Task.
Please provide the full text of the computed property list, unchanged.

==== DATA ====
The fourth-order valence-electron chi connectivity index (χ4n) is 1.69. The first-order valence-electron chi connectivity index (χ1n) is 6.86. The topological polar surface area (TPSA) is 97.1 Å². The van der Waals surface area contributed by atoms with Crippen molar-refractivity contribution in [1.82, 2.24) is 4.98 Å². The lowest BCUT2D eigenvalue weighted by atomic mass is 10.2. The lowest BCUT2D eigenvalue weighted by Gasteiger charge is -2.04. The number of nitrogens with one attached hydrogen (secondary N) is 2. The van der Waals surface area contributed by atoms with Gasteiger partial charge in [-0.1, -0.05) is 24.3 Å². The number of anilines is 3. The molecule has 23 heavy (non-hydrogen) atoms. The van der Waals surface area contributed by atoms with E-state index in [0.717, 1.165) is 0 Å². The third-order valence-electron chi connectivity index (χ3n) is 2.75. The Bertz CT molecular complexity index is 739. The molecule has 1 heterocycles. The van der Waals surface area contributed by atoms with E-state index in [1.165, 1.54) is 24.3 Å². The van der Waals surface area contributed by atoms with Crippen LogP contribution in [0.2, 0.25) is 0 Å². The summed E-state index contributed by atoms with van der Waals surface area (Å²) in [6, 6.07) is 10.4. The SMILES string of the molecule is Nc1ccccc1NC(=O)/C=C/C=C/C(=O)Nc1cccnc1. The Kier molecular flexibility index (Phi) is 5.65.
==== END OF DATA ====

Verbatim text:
The fourth-order valence-electron chi connectivity index (χ4n) is 1.69. The first-order valence-electron chi connectivity index (χ1n) is 6.86. The topological polar surface area (TPSA) is 97.1 Å². The van der Waals surface area contributed by atoms with Crippen molar-refractivity contribution in [1.82, 2.24) is 4.98 Å². The lowest BCUT2D eigenvalue weighted by atomic mass is 10.2. The lowest BCUT2D eigenvalue weighted by Gasteiger charge is -2.04. The number of nitrogens with one attached hydrogen (secondary N) is 2. The van der Waals surface area contributed by atoms with Gasteiger partial charge in [-0.1, -0.05) is 24.3 Å². The number of anilines is 3. The molecule has 23 heavy (non-hydrogen) atoms. The van der Waals surface area contributed by atoms with E-state index in [0.717, 1.165) is 0 Å². The third-order valence-electron chi connectivity index (χ3n) is 2.75. The Bertz CT molecular complexity index is 739. The molecule has 1 heterocycles. The van der Waals surface area contributed by atoms with E-state index in [1.165, 1.54) is 24.3 Å². The van der Waals surface area contributed by atoms with Crippen LogP contribution in [0.2, 0.25) is 0 Å². The summed E-state index contributed by atoms with van der Waals surface area (Å²) in [6, 6.07) is 10.4. The SMILES string of the molecule is Nc1ccccc1NC(=O)/C=C/C=C/C(=O)Nc1cccnc1. The Kier molecular flexibility index (Phi) is 5.65.